Thousands of young people gather in Parliament Square in central London to protest against the government’s lack of action on climate change. Photo- Wiktor Szymanowicz/NurPhoto/AFP

Greta Thunberg is out there pounding the pavement, taking on the UN and hostile governments on our behalf. Lucy Gray, a 12-year-old from Christchurch, New Zealand, is discussing the issue with our Prime Minister, Jacinda Ardern, and mother of Neve. Clem, another 12-year-old from Far North Queensland, Australia questions the outcome of the recent Australian election for climate change issues, “I feel angry and disappointed, because our government doesn’t take the climate emergency seriously. We don’t have a vote, but school students like me have been going on strike and working so incredibly hard to get them to listen…Many think that money is more important than the environment.” Yeah, they do. As I looked through the articles about the school walkouts and protests, what struck me, was how girls were not only leading the charge, but they seem to be the only ones getting any attention. Where are the boys?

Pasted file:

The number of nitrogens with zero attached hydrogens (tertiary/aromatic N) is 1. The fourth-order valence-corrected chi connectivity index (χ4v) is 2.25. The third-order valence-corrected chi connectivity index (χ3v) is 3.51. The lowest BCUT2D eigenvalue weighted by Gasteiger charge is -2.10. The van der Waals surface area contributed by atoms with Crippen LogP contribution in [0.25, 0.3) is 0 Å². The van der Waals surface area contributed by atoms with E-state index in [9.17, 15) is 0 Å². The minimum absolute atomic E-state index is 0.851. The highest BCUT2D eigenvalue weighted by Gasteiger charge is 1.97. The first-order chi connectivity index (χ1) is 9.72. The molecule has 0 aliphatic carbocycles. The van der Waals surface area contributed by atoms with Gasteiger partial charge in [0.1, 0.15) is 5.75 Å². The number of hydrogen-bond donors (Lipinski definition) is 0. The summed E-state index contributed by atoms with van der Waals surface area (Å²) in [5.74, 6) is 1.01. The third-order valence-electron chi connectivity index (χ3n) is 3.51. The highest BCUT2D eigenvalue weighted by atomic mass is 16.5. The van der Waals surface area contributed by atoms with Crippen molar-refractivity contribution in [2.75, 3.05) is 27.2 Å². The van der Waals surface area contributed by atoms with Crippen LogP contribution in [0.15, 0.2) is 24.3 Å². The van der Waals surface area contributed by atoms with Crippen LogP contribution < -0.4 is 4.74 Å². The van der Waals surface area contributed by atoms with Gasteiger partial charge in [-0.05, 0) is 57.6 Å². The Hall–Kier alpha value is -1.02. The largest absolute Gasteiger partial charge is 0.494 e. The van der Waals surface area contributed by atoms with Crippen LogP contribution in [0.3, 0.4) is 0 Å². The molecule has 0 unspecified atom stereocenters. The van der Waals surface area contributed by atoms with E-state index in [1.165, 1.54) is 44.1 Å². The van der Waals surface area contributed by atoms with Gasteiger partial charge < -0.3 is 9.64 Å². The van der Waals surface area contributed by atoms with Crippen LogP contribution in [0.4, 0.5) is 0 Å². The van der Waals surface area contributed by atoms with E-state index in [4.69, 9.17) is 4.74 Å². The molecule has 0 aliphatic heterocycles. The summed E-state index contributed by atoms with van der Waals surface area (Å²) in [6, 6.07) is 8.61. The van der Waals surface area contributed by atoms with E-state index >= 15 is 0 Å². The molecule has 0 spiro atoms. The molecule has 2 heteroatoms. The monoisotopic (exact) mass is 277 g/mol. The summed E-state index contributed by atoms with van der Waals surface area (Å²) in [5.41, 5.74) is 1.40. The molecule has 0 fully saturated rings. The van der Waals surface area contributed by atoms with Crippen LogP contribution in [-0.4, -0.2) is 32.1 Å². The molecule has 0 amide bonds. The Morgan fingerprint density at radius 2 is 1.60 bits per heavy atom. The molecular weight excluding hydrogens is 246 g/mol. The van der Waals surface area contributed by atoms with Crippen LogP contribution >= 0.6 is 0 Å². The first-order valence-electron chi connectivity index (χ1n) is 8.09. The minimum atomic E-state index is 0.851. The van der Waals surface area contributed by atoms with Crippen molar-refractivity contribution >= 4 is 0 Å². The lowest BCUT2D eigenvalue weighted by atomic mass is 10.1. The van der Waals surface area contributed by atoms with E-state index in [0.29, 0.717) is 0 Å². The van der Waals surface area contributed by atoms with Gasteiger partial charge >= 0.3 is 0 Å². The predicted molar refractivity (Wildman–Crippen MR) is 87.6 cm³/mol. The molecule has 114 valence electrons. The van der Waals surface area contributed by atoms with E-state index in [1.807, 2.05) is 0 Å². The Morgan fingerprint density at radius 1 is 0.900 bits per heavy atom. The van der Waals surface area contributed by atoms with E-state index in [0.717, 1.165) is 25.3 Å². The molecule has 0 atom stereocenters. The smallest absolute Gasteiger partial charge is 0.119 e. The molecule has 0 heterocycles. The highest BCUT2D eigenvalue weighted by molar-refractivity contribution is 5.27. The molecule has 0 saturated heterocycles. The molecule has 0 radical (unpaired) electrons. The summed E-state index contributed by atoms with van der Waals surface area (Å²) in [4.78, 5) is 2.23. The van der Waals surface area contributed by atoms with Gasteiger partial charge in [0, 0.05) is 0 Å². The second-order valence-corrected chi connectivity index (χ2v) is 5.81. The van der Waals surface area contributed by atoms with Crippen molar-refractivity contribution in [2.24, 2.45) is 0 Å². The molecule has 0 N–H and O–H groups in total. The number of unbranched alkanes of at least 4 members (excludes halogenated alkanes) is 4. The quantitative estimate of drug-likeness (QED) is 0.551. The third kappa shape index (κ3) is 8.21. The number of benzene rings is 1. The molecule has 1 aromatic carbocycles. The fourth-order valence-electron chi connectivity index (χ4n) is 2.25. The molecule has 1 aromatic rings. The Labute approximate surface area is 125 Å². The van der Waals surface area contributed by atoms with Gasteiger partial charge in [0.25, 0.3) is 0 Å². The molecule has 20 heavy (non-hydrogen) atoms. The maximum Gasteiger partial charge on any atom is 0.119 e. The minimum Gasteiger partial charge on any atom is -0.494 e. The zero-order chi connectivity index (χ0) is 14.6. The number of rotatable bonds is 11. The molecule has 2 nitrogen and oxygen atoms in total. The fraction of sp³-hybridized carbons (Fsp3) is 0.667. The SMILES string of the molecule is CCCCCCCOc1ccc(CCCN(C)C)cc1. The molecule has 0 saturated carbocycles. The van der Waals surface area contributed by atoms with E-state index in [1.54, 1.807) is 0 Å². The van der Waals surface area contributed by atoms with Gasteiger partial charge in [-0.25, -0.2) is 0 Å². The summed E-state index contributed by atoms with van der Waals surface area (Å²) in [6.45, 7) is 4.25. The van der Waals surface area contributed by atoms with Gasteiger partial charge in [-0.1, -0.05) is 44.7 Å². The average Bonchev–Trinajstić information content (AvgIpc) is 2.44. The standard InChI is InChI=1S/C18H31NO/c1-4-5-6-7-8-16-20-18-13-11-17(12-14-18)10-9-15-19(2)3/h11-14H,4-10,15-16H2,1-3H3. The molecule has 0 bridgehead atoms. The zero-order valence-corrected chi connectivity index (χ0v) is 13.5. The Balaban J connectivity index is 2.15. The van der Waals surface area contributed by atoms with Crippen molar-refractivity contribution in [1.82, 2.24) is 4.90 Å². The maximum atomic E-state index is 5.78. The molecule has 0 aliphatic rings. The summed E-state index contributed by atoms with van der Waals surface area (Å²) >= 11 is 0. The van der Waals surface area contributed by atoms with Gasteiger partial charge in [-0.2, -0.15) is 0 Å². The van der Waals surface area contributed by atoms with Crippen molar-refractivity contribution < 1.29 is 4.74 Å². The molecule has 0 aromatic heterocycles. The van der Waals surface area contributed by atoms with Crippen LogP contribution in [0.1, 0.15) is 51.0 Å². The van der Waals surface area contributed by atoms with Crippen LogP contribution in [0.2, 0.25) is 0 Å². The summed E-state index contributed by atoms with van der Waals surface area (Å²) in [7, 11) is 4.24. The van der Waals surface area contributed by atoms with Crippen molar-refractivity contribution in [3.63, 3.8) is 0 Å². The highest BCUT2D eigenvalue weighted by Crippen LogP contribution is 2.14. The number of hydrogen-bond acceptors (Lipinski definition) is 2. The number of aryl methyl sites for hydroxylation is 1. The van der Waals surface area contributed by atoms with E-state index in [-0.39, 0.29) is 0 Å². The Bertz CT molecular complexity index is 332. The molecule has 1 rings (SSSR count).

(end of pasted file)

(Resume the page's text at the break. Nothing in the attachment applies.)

Maybe it is just that I look through the news with a girl-focused lens, but no, I searched for boys leading any environment movements, and couldn’t find any. They are there in the marches, but not with the megaphones, not getting the global press attention. It isn’t that they don’t care. And it isn’t that they are less worried about their future, but where are they? Could it just be media bias? Click baiting with pictures of girls with placards? Or is something else at play? North Carolina State University did a study on climate education and children. What came through was that girls were more concerned about the climate after their lessons than boys and that adults were more willing to listen and potentially change their views when informed by their children, especially fathers by their daughters.

While this study just came out earlier this month, maybe it is something we just thought inherently—girls have power beyond their knowledge. Regardless, the fight for the survival of our planet is not one person or one groups’ task, it belongs to all of us. Make changes yourself, for your family, school, and community. We are past the point of baby steps, we must walk and run together.

-Ashley E. Remer
Girl News International

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